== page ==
12 Surprising Backing Vocalists

12 Surprising Backing Vocalists

Alanis Morissette Ringo Starr
Alanis Morissette, 2000. Photo by Brian Hendler/Liaison. Ringo Starr, 2005. Photo by Amanda Edwards/Getty Images.

Let’s be honest: most music fans would sell their grandma’s prized porcelain to spend time in the studio with their favourite artists. Those witnessing the creation of rock’s key albums might also be able to answer this pressing question: how did the following list of unlikely studio collaborations come to pass? We try to get to the bottom of 12 surprising backing vocalist appearances.

Alice Cooper: "Billion Dollar Babies"  [Surprising Backing Vocalist: Donovan]

Donovan, the psychedelic folkie behind ‘60s hits "Sunshine Superman" and "Mellow Yellow," was recording upstairs in London’s Morgan Studios in 1972 when the band in a studio downstairs asked if he’d like to make a guest appearance. It was Alice Cooper recording "Billion Dollar Babies," the title track of their 1973 hit album follow-up to School’s Out. While Donovan claimed to not be aware of Alice Cooper’s oeuvre at the time, he offered up a flouncy, theatrical falsetto vocal for the Bob Ezrin-produced track. “It was really extraordinary to be a part of that song,” Ultimate Rock quoted Donovan as reflecting in 2014. “It was all like a horror movie; it was all tongue-in-cheek.”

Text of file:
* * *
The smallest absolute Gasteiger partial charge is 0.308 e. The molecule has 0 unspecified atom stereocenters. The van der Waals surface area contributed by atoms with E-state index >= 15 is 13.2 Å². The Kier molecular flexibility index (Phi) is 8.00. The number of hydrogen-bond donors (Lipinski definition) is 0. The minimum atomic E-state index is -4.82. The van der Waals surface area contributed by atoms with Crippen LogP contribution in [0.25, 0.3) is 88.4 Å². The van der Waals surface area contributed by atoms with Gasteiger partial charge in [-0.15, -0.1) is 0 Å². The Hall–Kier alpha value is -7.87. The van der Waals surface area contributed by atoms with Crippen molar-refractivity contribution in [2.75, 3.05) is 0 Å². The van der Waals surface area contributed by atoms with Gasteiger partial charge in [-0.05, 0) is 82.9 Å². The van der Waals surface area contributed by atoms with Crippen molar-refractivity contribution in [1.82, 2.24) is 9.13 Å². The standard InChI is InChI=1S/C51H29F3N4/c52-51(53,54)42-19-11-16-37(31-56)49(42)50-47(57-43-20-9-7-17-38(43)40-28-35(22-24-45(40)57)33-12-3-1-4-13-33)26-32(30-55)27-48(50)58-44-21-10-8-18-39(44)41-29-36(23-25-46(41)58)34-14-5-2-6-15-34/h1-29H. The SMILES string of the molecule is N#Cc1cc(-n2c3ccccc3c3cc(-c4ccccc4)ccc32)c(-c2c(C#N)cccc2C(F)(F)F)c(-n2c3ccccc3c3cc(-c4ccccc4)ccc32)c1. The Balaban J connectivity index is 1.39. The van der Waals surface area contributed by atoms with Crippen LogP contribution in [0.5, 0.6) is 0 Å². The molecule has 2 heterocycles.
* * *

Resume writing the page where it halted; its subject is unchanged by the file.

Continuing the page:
Lou Reed: "Dirty Blvd" [Surprising Backing Vocalist: Dion DiMucci] 

The Velvet Underground's Lou Reed kicked off his recording career as a teenager in the '50s band The Jades, so it’s little wonder he was a fan of the hitmaker, Dion DiMucci during this early rock era. New Yorker DiMucci, who had hits with "The Wanderer" and "Runaround Sue", was inducted into the Rock and Roll Hall of Fame by Lou Reed in 1989. In the same year, DiMucci appeared on Lou Reed’s New York album delivering backing vocals on the US government-baiting "Dirty Blvd." The song’s confronting line, "Give me your hungry, your tired, your poor - I’ll piss on them" is a long way from the 1959 simplicity of "A Teenager In Love," but despite their musical differences DiMucci and Reed shared an obvious bond.